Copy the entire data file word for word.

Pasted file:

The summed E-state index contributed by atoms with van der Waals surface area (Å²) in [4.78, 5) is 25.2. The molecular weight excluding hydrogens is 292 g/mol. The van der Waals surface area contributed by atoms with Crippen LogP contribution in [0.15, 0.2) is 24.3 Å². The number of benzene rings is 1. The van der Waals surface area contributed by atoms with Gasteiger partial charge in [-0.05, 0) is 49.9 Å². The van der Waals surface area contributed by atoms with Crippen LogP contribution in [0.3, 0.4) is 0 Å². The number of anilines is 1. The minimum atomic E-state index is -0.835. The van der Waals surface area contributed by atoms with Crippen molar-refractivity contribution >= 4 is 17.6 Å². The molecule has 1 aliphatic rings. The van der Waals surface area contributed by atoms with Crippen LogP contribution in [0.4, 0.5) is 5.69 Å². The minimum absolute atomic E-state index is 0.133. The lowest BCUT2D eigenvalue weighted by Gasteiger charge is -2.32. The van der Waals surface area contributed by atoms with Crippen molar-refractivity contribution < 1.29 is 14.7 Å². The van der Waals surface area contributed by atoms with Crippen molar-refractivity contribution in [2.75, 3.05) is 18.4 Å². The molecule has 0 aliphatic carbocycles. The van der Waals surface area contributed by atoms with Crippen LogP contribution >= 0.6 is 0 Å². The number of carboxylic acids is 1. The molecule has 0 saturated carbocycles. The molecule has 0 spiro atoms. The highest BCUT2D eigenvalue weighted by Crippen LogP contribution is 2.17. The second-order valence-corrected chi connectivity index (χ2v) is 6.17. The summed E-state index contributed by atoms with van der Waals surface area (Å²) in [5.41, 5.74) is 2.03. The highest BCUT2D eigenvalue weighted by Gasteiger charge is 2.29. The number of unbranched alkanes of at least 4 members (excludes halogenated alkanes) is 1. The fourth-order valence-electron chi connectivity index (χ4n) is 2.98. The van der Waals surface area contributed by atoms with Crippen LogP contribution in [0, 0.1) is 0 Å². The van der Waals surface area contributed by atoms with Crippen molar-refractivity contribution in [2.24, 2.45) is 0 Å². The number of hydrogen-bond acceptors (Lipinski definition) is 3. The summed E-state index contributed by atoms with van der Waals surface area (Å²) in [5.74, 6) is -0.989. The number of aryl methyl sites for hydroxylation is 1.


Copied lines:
The summed E-state index contributed by atoms with van der Waals surface area (Å²) in [4.78, 5) is 25.2. The molecular weight excluding hydrogens is 292 g/mol. The van der Waals surface area contributed by atoms with Crippen LogP contribution in [0.15, 0.2) is 24.3 Å². The number of benzene rings is 1. The van der Waals surface area contributed by atoms with Gasteiger partial charge in [-0.05, 0) is 49.9 Å². The van der Waals surface area contributed by atoms with Crippen LogP contribution in [0.3, 0.4) is 0 Å². The number of anilines is 1. The minimum atomic E-state index is -0.835. The van der Waals surface area contributed by atoms with Crippen molar-refractivity contribution >= 4 is 17.6 Å². The molecule has 1 aliphatic rings. The van der Waals surface area contributed by atoms with Crippen LogP contribution in [0.4, 0.5) is 5.69 Å². The minimum absolute atomic E-state index is 0.133. The lowest BCUT2D eigenvalue weighted by Gasteiger charge is -2.32. The van der Waals surface area contributed by atoms with Crippen molar-refractivity contribution < 1.29 is 14.7 Å². The van der Waals surface area contributed by atoms with Crippen molar-refractivity contribution in [2.75, 3.05) is 18.4 Å². The molecule has 0 aliphatic carbocycles. The van der Waals surface area contributed by atoms with Crippen LogP contribution >= 0.6 is 0 Å². The number of carboxylic acids is 1. The molecule has 0 saturated carbocycles. The molecule has 0 spiro atoms. The highest BCUT2D eigenvalue weighted by Crippen LogP contribution is 2.17. The second-order valence-corrected chi connectivity index (χ2v) is 6.17. The summed E-state index contributed by atoms with van der Waals surface area (Å²) in [5.41, 5.74) is 2.03. The highest BCUT2D eigenvalue weighted by Gasteiger charge is 2.29. The number of unbranched alkanes of at least 4 members (excludes halogenated alkanes) is 1. The fourth-order valence-electron chi connectivity index (χ4n) is 2.98. The van der Waals surface area contributed by atoms with Crippen LogP contribution in [0, 0.1) is 0 Å². The van der Waals surface area contributed by atoms with Crippen molar-refractivity contribution in [2.24, 2.45) is 0 Å². The number of hydrogen-bond acceptors (Lipinski definition) is 3. The summed E-state index contributed by atoms with van der Waals surface area (Å²) in [5.74, 6) is -0.989. The number of aryl methyl sites for hydroxylation is 1.